High Flying Bird ★★

Steven Soderbergh’s name doesn’t appear on posters for his movies lately. It’s always “director of other films that you may have liked based on your Netflix viewing history.” That’s fitting, since he’s devolved into something of a generic, socially-conscious PSA content farm, which of course makes him an ideal piece of machinery for the Netflix mines. The problem when you decide that you’re going to teach society Important Lessons is that your work becomes boring and facile. Which is what High Flying Bird is. 

As is becoming the algorithm-perfected formula, the film is juuuuust enough political content to provide a bland background flavor without truly offending white sensibilities, a clear point-by-point story, and enough A-listers to keep it from being actively shitty. André Holland has enough charm that his opening conversation with young NBA draft pick Erick Scott (Melvin Gregg) is captivating, as he dispenses wisdom to his charge. And he carries affairs along with Zazie Beetz and Sonja Sohn, all of whom are talented enough to imbue a soporific story with points of interest. I also appreciate the presence of Bill Duke, who continues his recent predilection for face-haunting films. 

The story and the writing, however, are dreary. Half of the dialogue feels like it’s “hey Ray, remember that time you had a tragic cousin,” while the other half feels like “when’s that NBA lockout gonna end.” The only real chemistry between characters is between Mr. Holland and Ms. Sohn, which means that they’re the only ones that really get much memorable dialogue together. The other primary relationship, between Mr. Holland and Ms. Beetz, feels strangely perfunctory, and it’s hard to buy that there’s as much invested between the two as Mr. Soderbergh is trying to tell us.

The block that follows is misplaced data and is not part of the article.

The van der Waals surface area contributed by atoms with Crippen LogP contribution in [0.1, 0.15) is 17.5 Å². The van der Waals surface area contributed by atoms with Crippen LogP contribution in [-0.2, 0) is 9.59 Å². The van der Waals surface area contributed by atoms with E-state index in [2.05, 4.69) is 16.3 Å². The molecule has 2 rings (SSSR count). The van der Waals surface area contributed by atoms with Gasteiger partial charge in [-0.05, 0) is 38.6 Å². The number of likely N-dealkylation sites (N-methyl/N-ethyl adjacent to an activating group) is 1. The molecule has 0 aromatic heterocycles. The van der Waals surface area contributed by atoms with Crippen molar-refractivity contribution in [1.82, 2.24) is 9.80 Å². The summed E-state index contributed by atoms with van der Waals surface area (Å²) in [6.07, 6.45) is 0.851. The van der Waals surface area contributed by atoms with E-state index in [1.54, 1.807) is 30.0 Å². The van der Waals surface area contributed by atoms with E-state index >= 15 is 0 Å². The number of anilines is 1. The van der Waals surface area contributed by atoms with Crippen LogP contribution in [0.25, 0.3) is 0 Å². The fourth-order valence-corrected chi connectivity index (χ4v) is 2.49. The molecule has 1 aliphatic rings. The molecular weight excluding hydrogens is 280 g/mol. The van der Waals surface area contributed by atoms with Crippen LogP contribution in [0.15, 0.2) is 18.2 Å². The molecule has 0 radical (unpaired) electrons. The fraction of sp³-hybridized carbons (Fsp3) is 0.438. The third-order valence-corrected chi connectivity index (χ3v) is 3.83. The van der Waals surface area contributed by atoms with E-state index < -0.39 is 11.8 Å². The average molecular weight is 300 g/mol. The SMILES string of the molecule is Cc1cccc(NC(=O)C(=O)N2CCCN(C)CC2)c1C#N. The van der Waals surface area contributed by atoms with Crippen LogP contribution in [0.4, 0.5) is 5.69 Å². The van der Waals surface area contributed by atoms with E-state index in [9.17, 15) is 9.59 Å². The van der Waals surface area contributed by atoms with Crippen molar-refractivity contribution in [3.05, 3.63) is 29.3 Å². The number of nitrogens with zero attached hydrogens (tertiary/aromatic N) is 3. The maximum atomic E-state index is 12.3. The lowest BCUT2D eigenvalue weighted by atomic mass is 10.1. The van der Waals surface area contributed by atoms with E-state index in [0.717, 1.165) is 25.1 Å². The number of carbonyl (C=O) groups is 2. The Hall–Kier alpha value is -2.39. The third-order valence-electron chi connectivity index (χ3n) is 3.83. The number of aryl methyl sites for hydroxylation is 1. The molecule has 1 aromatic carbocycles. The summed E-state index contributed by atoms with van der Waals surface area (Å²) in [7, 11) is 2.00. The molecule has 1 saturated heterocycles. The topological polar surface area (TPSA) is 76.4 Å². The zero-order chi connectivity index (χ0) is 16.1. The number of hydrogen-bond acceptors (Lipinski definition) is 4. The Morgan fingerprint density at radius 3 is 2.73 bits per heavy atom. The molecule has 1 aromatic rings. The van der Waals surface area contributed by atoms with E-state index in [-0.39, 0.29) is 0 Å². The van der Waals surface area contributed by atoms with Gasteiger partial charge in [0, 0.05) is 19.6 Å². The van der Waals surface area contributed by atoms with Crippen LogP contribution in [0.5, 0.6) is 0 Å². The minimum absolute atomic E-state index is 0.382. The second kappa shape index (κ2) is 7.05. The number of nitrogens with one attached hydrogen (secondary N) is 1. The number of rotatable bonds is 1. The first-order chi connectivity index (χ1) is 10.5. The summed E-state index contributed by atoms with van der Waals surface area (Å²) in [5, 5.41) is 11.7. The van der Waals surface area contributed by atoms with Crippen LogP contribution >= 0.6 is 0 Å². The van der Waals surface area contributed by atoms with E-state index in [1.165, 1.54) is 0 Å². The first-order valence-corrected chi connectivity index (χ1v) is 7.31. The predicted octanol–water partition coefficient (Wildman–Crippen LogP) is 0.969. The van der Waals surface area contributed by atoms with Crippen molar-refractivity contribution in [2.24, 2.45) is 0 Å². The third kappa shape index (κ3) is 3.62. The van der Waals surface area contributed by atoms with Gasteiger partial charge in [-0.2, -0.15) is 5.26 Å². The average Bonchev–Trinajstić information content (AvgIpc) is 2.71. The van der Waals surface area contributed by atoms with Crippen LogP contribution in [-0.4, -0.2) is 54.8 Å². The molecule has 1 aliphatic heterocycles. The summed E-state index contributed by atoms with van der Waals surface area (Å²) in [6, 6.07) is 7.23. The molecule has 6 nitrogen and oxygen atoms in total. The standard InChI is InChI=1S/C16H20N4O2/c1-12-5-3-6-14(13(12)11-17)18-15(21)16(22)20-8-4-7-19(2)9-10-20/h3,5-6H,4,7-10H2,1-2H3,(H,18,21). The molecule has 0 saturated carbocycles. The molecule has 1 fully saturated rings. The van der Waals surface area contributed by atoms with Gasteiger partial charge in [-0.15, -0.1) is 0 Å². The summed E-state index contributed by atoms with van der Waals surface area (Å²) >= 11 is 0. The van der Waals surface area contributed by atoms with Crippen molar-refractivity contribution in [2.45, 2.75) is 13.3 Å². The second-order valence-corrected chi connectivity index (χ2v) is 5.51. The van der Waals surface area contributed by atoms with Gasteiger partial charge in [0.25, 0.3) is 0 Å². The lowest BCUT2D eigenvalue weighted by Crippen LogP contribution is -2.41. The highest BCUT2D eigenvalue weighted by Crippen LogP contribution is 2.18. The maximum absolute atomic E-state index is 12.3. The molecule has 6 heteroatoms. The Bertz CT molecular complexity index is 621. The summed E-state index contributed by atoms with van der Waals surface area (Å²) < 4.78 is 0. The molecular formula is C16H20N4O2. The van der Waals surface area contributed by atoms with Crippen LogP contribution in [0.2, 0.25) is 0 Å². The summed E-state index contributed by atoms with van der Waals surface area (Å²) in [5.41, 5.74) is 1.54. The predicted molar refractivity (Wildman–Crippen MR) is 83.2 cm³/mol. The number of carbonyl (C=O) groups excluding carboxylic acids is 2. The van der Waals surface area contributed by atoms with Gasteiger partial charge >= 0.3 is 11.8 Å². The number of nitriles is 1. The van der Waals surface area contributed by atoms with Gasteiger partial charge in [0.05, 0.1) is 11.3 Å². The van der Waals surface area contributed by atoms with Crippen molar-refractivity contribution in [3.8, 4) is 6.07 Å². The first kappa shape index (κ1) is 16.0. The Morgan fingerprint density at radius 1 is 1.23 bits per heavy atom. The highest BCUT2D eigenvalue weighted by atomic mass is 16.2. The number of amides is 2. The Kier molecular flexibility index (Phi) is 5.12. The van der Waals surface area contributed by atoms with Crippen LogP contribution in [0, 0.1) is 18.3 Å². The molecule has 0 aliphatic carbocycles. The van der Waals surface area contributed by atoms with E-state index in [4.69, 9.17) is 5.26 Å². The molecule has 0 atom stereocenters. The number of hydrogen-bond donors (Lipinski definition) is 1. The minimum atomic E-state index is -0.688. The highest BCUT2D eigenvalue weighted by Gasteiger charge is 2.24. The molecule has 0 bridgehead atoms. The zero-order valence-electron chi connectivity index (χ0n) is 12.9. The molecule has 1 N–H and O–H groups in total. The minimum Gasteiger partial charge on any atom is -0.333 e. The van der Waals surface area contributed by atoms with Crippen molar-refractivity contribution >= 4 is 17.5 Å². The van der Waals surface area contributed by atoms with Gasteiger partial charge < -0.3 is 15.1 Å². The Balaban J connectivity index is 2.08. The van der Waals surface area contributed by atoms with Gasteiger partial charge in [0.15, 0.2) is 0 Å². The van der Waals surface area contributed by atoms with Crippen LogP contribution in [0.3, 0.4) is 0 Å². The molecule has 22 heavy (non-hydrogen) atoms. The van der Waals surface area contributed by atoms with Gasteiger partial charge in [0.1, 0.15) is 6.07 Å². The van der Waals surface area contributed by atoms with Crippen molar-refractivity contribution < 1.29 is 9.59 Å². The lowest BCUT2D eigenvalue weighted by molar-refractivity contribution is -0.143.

Probably the most unfortunate part of this is that the story of black athletes seizing the means of production is one that ought to be told. But now we’ve got Mr. Soderbergh cockblocking that avenue by putting this tepid, strangely weak version of it out there. Three highly attended street ball events are apparently enough to crack a wall of billionaires and bend them to the will of their employees. Okay. And worst of all nothing is changed by that development except for the main characters climbing a rung in the existing power structure. The film ends on the promise of this moment being the beginning of something when it’s not sold as anything more than a feel-good manipulation of the holders of capital into getting a few operators a bigger chunk of the pie. 

That’s what happens when you enlist present-day Soderbergh to tell your stories. It’s becoming a package of iPhones, the same exact city tracking shots from picture to picture, and just enough spice that your great aunt can consume it with a couple of glasses of water. Anyone with anything of import to say would be well-advised to steer clear.

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